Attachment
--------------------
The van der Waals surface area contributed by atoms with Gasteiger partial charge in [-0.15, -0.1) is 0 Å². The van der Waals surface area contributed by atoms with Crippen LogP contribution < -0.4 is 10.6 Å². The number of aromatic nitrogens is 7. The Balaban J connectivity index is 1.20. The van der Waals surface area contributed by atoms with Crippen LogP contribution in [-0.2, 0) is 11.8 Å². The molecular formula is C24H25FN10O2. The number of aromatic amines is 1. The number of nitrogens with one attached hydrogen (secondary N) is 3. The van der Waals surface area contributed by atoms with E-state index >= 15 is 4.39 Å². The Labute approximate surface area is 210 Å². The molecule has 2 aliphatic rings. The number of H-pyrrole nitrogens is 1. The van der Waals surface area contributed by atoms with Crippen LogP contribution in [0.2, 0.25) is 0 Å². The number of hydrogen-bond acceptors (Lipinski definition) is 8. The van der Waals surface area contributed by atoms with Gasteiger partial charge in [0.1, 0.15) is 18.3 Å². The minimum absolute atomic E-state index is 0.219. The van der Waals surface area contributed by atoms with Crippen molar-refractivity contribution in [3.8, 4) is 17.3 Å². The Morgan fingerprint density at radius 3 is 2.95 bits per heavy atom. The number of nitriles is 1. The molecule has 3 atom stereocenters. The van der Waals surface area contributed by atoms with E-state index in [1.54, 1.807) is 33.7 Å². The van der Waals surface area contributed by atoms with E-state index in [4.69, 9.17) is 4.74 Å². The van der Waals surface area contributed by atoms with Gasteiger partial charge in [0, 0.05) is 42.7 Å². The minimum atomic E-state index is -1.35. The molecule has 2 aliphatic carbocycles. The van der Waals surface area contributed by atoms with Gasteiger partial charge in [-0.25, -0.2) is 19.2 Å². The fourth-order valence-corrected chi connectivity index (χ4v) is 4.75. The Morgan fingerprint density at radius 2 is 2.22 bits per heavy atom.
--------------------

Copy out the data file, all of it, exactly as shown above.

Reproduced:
The van der Waals surface area contributed by atoms with Gasteiger partial charge in [-0.15, -0.1) is 0 Å². The van der Waals surface area contributed by atoms with Crippen LogP contribution < -0.4 is 10.6 Å². The number of aromatic nitrogens is 7. The Balaban J connectivity index is 1.20. The van der Waals surface area contributed by atoms with Crippen LogP contribution in [-0.2, 0) is 11.8 Å². The molecular formula is C24H25FN10O2. The number of aromatic amines is 1. The number of nitrogens with one attached hydrogen (secondary N) is 3. The van der Waals surface area contributed by atoms with E-state index >= 15 is 4.39 Å². The Labute approximate surface area is 210 Å². The molecule has 2 aliphatic rings. The number of H-pyrrole nitrogens is 1. The van der Waals surface area contributed by atoms with Crippen LogP contribution in [0.2, 0.25) is 0 Å². The number of hydrogen-bond acceptors (Lipinski definition) is 8. The van der Waals surface area contributed by atoms with Gasteiger partial charge in [0.1, 0.15) is 18.3 Å². The minimum absolute atomic E-state index is 0.219. The van der Waals surface area contributed by atoms with Crippen molar-refractivity contribution in [3.8, 4) is 17.3 Å². The Morgan fingerprint density at radius 3 is 2.95 bits per heavy atom. The number of nitriles is 1. The molecule has 3 atom stereocenters. The van der Waals surface area contributed by atoms with E-state index in [1.54, 1.807) is 33.7 Å². The van der Waals surface area contributed by atoms with E-state index in [4.69, 9.17) is 4.74 Å². The van der Waals surface area contributed by atoms with Gasteiger partial charge in [0, 0.05) is 42.7 Å². The minimum atomic E-state index is -1.35. The molecule has 2 aliphatic carbocycles. The van der Waals surface area contributed by atoms with Gasteiger partial charge in [-0.25, -0.2) is 19.2 Å². The fourth-order valence-corrected chi connectivity index (χ4v) is 4.75. The Morgan fingerprint density at radius 2 is 2.22 bits per heavy atom.